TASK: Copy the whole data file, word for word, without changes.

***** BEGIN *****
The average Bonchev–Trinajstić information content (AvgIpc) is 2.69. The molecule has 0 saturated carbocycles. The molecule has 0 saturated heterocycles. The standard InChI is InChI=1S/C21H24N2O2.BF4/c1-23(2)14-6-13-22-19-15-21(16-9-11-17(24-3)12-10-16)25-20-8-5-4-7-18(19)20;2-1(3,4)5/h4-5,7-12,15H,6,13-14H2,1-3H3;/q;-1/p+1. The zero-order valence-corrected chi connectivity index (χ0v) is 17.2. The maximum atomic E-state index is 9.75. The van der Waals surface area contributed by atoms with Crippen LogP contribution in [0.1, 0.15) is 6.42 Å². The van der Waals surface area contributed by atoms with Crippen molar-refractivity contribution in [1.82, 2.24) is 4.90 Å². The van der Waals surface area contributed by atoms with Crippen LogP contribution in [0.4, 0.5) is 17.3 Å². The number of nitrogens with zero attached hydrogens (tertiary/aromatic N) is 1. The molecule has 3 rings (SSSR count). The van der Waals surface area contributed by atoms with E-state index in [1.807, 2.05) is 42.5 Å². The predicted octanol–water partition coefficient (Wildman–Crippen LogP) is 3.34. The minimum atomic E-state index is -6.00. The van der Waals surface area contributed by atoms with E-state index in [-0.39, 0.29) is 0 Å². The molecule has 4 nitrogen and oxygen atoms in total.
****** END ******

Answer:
The average Bonchev–Trinajstić information content (AvgIpc) is 2.69. The molecule has 0 saturated carbocycles. The molecule has 0 saturated heterocycles. The standard InChI is InChI=1S/C21H24N2O2.BF4/c1-23(2)14-6-13-22-19-15-21(16-9-11-17(24-3)12-10-16)25-20-8-5-4-7-18(19)20;2-1(3,4)5/h4-5,7-12,15H,6,13-14H2,1-3H3;/q;-1/p+1. The zero-order valence-corrected chi connectivity index (χ0v) is 17.2. The maximum atomic E-state index is 9.75. The van der Waals surface area contributed by atoms with Crippen LogP contribution in [0.1, 0.15) is 6.42 Å². The van der Waals surface area contributed by atoms with Crippen molar-refractivity contribution in [1.82, 2.24) is 4.90 Å². The van der Waals surface area contributed by atoms with Crippen LogP contribution in [0.4, 0.5) is 17.3 Å². The number of nitrogens with zero attached hydrogens (tertiary/aromatic N) is 1. The molecule has 3 rings (SSSR count). The van der Waals surface area contributed by atoms with E-state index in [1.807, 2.05) is 42.5 Å². The predicted octanol–water partition coefficient (Wildman–Crippen LogP) is 3.34. The minimum atomic E-state index is -6.00. The van der Waals surface area contributed by atoms with E-state index in [-0.39, 0.29) is 0 Å². The molecule has 4 nitrogen and oxygen atoms in total.